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The Parish of Cardington in General

View from Southill Road towards RAF Cardington Christmas Eve 2010
View from Southill Road towards RAF Cardington Christmas Eve 2010

Landscape

Cardington lies in the flood plain of the River Great Ouse, except near the boundary with Old Warden at the south-east where it lies on a clay escarpment. It is comparatively low-lying, the highest point near the Old Warden boundary being 276 feet above sea level but the church stands at just 95 feet and Cardington Bridge at 85 feet.

The solid, or underlying geology is Oxford Clay, a mudstone laid down between 154 and 164 million years ago in the Jurassic Period in warm, shallow seas. The superficial geology in the village, not surprisingly given its proximity to the River Great Ouse, is a river terrace deposit of sand and gravel.

Cardington sign March 2011
Cardington sign March 2011

Name

The name Cardington seems to mean, according to A. Mawer and F. M. Stenton “farm of the people of Cærda” though the personal name is far from certain. The Oxford Dictionary of English Place Names interprets the personal name as Cenred. At any rate this person, whatever their name, had followers who established a farm in the vicinity!

The name has undergone a number of changes over the years. These are detailed below:

  • Chernetone: 1086;
  • Kerdinton: c. 1190-1428;
  • Kerdynton: c. 1190-1428;
  • Kardinton: 1220-1227;
  • Kerdintuna: 1304;
  • Cherdyntona: 1317;
  • Kerdington: 1247-1428;
  • Kerdyngton: 1247-1428;
  • Kerenton: 1286;
  • Kerynton: 1286;
  • Kardington: 1287-1440;
  • Cardyngton: 1287-1440;
  • Carington: 1535-1549;
  • Careington: 1638.

Cardington church from south-east March 2007
Cardington church from the south-east March 2007

Administrative History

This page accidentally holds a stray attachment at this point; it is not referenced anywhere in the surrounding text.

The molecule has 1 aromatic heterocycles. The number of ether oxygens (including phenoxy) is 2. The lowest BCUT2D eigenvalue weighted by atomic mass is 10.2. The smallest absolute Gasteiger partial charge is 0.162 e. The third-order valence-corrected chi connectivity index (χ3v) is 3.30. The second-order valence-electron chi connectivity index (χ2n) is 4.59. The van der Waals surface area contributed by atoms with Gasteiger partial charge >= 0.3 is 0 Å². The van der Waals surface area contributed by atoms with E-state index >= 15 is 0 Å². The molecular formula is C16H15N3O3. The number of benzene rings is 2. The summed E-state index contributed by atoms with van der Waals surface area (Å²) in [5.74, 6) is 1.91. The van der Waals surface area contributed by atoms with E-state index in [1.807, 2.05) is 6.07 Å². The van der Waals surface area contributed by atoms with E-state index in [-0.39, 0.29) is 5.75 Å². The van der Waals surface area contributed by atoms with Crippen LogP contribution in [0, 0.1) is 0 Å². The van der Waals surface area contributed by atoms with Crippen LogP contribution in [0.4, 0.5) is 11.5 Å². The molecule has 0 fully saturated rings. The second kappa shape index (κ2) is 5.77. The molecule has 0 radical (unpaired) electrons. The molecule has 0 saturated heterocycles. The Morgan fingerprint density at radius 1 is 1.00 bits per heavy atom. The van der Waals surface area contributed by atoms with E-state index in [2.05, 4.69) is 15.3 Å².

Cardington is an ancient parish. The hamlets of Harrowden, Cotton End and Fenlake formed part of Cardington until 1866 when they were formed into a separate civil parish called Eastcotts, though remaining in the Church of England parish of Cardington (except for a small portion transferred to the new parish of Saint Michael and All Angels, Bedford in 1955). Fenlake was transferred to the Borough of Bedford in 1934. The civil parish of Cardington today [March 2007] is a long strip of land running from the river Great Ouse at PrioryBusinessPark as far as Little Warden Wood. The only major settlement now within the parish is Cardington village itself along with Pasture Farm, Hillfoot Farm and the Gables.

Church Lane Christmas Eve 2010
Church Lane Christmas Eve 2010

Population

At the time of the Domesday Book Cardington had a population of around 140 to 150 people, comparatively large for the time. In the last two hundred years Cardington has never been a particularly populous village, but numbers have dwindled considerably over the years to a point where the modern population is three fifths of that two hundred years ago; the figures below do not include those in the former township, now separate parish, of Eastcotts:

  • 1801: 509
  • 1811: 521
  • 1821: 606
  • 1831: 594
  • 1841: 607
  • 1851: 574
  • 1861: 572
  • 1871: 545
  • 1881: 512
  • 1891: 438
  • 1901: 433
  • 1911: 423
  • 1921: 377
  • 1931: 346
  • 1951: 333
  • 1961: 308
  • 1971: 324
  • 1981: 272
  • 1991: 249
  • 2001: 315
  • 2011: 288